The Benefits of No-Tech Note Taking

I quibble with The Chronicle headline writer’s notion that paper & pencil are “no-tech,” but hand-written notes are valuable. Students tested right after a lecture tended to answer factual questions equally well regardless of how they took notes, but students who handwrote their notes did consistently better on conceptual questions. What’s more, when students were tested again a week later, the longhand note takers performed consistently better on both factual…


Downsides of being a convincing liar

Test subjects whose test papers “accidentally” included the answer key had an inflated sense of how well they would do on a follow-up test that did not include answers, suggesting that the cheaters were not aware how much their performance on the first test was dependent on their access to answers. The people who’d had access to the answers predicted, on average, that they’d get higher scores on the follow-up…

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Google’s AI could probably beat you at Atari

What’s significant in this story is not that a computer can perform tasks more efficiently than a human, but that the computer in question is not deploying a pre-programmed strategy; it is instead teaching itself how to win. When IBM’s Deep Blue computer defeated chess grandmaster Garry Kasparov in 1997, and the artificially intelligent Watson computer won the quiz show “Jeopardy!” in 2011, these were considered impressive technical feats, but…


What do students need to know about rhetoric?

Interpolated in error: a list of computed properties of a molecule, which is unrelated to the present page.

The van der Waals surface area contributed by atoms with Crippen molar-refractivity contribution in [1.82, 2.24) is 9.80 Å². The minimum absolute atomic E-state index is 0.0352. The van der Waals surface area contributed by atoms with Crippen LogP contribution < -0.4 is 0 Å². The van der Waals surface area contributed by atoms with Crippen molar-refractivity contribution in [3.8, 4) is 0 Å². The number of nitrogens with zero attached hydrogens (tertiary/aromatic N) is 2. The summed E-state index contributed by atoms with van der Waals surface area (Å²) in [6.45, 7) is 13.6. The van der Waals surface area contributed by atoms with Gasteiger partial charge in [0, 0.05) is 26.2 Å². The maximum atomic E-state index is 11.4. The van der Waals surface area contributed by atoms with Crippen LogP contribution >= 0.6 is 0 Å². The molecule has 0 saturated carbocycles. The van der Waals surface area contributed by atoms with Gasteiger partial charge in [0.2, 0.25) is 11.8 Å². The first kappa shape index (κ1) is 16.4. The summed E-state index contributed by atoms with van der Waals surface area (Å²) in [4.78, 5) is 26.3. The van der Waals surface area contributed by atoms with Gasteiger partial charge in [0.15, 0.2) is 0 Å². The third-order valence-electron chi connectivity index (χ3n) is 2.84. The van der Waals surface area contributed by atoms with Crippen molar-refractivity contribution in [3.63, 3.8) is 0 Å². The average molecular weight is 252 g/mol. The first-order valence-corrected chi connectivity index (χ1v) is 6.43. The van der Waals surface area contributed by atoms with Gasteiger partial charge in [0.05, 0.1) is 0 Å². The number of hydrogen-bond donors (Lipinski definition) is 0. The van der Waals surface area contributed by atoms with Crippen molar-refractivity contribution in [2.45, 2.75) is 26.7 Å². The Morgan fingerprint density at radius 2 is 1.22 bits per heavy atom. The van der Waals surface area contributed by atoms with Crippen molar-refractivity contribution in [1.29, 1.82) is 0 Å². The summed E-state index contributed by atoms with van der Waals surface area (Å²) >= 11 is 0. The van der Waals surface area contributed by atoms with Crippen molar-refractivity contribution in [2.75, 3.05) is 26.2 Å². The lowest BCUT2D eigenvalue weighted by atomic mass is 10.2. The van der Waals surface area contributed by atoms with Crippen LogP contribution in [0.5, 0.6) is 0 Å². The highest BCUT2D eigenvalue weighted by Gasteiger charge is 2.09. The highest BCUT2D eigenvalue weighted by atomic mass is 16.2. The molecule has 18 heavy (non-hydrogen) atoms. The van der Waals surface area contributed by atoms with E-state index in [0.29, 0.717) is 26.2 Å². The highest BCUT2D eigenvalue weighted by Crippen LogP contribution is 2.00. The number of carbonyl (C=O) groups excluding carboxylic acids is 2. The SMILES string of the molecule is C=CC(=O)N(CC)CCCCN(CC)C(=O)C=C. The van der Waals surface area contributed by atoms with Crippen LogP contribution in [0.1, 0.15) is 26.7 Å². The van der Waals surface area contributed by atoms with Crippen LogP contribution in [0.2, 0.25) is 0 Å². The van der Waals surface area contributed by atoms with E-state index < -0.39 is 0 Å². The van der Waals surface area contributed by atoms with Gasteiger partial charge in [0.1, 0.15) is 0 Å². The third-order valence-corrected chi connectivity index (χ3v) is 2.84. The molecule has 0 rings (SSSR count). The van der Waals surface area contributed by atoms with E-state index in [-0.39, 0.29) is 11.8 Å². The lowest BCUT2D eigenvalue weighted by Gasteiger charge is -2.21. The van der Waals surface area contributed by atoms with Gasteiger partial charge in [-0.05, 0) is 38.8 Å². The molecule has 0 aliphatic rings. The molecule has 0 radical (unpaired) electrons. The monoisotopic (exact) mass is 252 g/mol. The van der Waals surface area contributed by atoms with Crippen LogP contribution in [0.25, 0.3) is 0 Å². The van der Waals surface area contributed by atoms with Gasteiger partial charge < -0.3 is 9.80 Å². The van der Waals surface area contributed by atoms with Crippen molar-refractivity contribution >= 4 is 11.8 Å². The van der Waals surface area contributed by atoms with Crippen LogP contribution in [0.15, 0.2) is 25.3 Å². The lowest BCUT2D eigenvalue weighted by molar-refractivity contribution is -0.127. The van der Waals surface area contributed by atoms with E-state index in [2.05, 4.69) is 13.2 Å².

I love giving the “what is rhetoric” lecture in my freshman writing seminar. Most students have at least heard of a rhetorical question, but most don’t know what “rhetoric” means, nor have they heard of logos, pathos and ethos. The first thing that students need to know about rhetoric, then, is that it’s all around us in conversation, in movies, in advertisements and books, in body language, and in art.…

"Due Date" vs "Do Date"

“Do Date” vs “Due Date”: Do Profs Really Have to Explain the Difference?

If there really are teachers who list assignments by “do date” rather than “due date,” I’ve never heard from one. Students who fall behind sometimes say “I didn’t know whether the readings listed for Monday are due on *Monday* or whether they are due on *Wednesday*.” How likely is it that the student really *is* confused about whether Monday=Monday or Monday=Wednesday? How likely is it that the student is exaggerating…

Challenger 1986

The Challenger disaster, Jan. 28, 1986

On this day in 1986, the Challenger space shuttle broke apart 73 seconds into its flight and plunged into the Atlantic Ocean. All seven of the Challenger astronauts, who had blasted off from Florida’s Kennedy Space Center, perished. One of the crew members, Christa McAuliffe, had won a nationwide NASA competition to be the first schoolteacher to go to space. —POLITICO.